Peter Sarsgaard arrived on movie screens over the weekend as both a macho Marine in “Jarhead” and a gay screenwriter in “The Dying Gaul.” It’s a coincidence that the big-budget war flick and the Sundance indie opened on the same Friday, but that his characters are complete opposites is all part of the actor’s master plan.
“I’ve always wanted to play a lot of different characters,” Sarsgaard explained. “You wouldn’t think that if I played John Lotter in ‘Boys Don’t Cry,’ who rapes and kills, that I could then play Chuck Lane in ‘Shattered Glass,’ who brings justice to this kind of intelligential crime.”
But he did, and won acclaim in both movies. And Sarsgaard’s resume only expands from there, with diverse roles in movies such as “Kinsey” (ambitious bisexual research assistant) and “Garden State” (slacker).
Although “The Dying Gaul” will likely get lost in the shadow of “Jarhead,” the movie has garnered Sarsgaard some of the best reviews of his career.
“It’s tough to explain,” Sarsgaard said of the movie, which also stars Campbell Scott (“Singles,” “The Exorcism of Emily Rose”). “Basically [my character has] written this screenplay that’s based on real events on my life. My lover just died, I’m gay, this screenplay has two gay characters. It’s called ‘The Dying Gaul’ and [Scott's producer character] buys it, but he buys it for a million dollars under the condition that I will change it to a heterosexual script. So then I agree to do that after a lot of bribing. And it’s just about people doing little things that they shouldn’t do, little lies to themselves and other people, little betrayals that gradually build up and eventually create their own tragedy, and it becomes a horrible tragedy. But for about the first half, it’s funny.”
“The Dying Gaul” was particularly well received at Sundance, where much of the audience could relate to his character’s career struggles.
“There’s lines in it like, ‘No one wants to see a movie about gay people that has gay characters in it,’ and I think a lot of [filmmakers] definitely understand that feeling of having a big Hollywood producer tell you it’s impossible because America can’t handle it morally. I know I’m just sick of movies being pushed to the side because they’re not in the moral mainstream. I think the moral mainstream kinda sucks.”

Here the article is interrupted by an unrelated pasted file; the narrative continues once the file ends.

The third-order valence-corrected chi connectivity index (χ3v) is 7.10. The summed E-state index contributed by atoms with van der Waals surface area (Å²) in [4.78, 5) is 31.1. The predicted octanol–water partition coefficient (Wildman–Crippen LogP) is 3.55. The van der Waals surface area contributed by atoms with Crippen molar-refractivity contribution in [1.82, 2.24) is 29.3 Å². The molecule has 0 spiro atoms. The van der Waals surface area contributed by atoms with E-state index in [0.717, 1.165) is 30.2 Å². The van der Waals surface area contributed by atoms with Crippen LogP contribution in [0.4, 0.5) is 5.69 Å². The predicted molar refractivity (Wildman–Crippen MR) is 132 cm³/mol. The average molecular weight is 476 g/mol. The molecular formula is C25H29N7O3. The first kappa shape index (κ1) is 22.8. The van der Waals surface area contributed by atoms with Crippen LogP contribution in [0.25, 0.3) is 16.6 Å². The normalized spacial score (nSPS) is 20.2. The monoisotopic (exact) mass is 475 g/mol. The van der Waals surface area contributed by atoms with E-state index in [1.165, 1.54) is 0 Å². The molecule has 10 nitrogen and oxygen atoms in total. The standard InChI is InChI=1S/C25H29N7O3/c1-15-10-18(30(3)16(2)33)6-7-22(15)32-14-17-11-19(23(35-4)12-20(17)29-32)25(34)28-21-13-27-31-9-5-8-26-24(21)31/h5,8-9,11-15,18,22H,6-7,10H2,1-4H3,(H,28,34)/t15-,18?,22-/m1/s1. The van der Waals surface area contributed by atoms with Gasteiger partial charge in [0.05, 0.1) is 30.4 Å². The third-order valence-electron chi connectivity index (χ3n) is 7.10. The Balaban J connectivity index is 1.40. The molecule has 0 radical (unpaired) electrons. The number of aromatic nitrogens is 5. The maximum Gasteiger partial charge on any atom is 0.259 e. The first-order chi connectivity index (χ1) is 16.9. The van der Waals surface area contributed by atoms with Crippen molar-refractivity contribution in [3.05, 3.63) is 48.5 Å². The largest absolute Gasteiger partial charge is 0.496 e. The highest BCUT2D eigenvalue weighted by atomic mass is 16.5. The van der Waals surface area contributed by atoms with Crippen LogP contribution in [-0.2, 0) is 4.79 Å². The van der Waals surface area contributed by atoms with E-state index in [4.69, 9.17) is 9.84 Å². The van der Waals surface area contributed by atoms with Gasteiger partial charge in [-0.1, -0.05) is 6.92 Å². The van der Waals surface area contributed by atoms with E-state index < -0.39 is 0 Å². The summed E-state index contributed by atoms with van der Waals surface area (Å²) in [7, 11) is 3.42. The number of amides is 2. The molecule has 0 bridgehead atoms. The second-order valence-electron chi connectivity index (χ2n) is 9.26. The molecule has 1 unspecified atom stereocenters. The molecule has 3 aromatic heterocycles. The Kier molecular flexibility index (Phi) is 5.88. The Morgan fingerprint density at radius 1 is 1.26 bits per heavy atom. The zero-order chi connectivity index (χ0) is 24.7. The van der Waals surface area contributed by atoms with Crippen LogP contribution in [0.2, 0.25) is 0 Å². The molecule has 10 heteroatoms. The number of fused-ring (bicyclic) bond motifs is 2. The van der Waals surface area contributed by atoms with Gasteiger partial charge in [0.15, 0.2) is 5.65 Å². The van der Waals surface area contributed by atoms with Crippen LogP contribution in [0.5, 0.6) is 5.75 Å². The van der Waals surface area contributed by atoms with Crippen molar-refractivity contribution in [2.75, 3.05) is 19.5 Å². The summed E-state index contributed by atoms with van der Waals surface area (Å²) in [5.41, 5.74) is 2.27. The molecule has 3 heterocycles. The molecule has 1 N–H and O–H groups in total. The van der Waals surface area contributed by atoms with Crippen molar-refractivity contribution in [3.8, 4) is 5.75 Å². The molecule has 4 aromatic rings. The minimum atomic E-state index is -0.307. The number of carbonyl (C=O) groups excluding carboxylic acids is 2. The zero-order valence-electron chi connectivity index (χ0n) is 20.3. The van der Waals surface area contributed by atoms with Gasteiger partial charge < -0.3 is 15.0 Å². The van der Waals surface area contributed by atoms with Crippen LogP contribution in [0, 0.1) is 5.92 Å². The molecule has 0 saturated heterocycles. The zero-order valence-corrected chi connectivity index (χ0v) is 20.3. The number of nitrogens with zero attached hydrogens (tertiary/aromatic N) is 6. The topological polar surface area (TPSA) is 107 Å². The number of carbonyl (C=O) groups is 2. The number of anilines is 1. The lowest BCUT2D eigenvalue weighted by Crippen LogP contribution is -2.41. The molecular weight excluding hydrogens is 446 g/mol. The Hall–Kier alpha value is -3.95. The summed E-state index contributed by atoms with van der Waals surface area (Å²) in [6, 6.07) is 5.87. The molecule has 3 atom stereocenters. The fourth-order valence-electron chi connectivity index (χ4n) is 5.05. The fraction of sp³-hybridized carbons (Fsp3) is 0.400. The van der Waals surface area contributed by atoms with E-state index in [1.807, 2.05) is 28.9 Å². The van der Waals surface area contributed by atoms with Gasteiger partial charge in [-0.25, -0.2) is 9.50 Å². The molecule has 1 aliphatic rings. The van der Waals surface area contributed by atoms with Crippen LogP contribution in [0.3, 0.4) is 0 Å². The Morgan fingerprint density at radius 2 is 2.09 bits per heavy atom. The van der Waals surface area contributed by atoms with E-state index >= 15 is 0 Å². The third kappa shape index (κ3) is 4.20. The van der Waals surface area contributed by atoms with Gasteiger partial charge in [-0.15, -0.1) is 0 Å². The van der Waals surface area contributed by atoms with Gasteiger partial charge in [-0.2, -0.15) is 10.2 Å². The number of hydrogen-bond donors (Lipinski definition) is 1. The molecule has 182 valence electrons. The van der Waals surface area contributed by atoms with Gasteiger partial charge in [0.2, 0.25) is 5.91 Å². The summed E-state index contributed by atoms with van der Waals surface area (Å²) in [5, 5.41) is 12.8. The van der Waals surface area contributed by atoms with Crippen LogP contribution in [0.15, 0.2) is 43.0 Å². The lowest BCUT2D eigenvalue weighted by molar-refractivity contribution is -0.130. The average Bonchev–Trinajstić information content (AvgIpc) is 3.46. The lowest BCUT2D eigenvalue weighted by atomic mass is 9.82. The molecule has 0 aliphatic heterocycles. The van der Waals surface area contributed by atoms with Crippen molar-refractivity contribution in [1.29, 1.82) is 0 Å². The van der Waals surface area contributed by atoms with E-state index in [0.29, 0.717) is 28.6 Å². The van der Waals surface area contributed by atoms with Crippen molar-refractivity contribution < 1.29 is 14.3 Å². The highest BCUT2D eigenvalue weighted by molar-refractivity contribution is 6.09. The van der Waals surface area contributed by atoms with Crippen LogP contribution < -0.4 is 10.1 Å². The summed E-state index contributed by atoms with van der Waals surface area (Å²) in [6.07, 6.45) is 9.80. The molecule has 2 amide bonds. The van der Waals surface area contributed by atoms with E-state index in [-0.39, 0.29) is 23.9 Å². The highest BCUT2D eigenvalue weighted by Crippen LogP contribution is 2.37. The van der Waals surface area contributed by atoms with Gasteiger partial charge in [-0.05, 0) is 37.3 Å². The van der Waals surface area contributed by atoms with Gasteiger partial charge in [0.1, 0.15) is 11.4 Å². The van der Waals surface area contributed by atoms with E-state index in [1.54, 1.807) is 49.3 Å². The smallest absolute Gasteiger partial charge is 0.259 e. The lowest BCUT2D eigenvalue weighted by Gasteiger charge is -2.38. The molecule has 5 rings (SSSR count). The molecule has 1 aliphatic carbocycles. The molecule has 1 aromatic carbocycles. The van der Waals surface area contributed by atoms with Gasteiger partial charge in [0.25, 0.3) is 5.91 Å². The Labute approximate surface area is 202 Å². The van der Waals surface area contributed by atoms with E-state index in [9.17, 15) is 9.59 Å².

Playwright Craig Lucas, who wrote the 2002 movie “The Secret Lives of Dentists,” penned “The Dying Gaul” and also made his directorial debut with the movie.
“It makes me less nervous than someone doing their second film,” Sarsgaard said of working with a first-timer. “A person doing their first film wants your input because they’re scared sh–less and I think that’s always good. It’s collaborating, and at least if you fail, you fail together. Instead of agreeing [in the case of a second-time director] to do this person’s vision, which is because they have a lot of confidence from doing their first movie and they’re kind of a dictator. At least I’ll have a good time with a first-time director.”
Sarsgaard constantly went to Lucas with suggestions for his character, down to the scarf he wears throughout. On the other side of the coin, he was also constantly taking things in from Lucas and especially his co-star, Scott.
“He’s fantastic,” Sarsgaard said. “The thing with Campbell, there aren’t many actors who if they ask what time it is [in a scene], you actually check your watch. You go, oh, my line is ‘six o’clock.’ But with Campbell, he initiates a response from you, which makes my job easier.”
Sarsgaard has also appeared this year in “Skeleton Key” with Kate Hudson and “Flightplan” with Jodie Foster.
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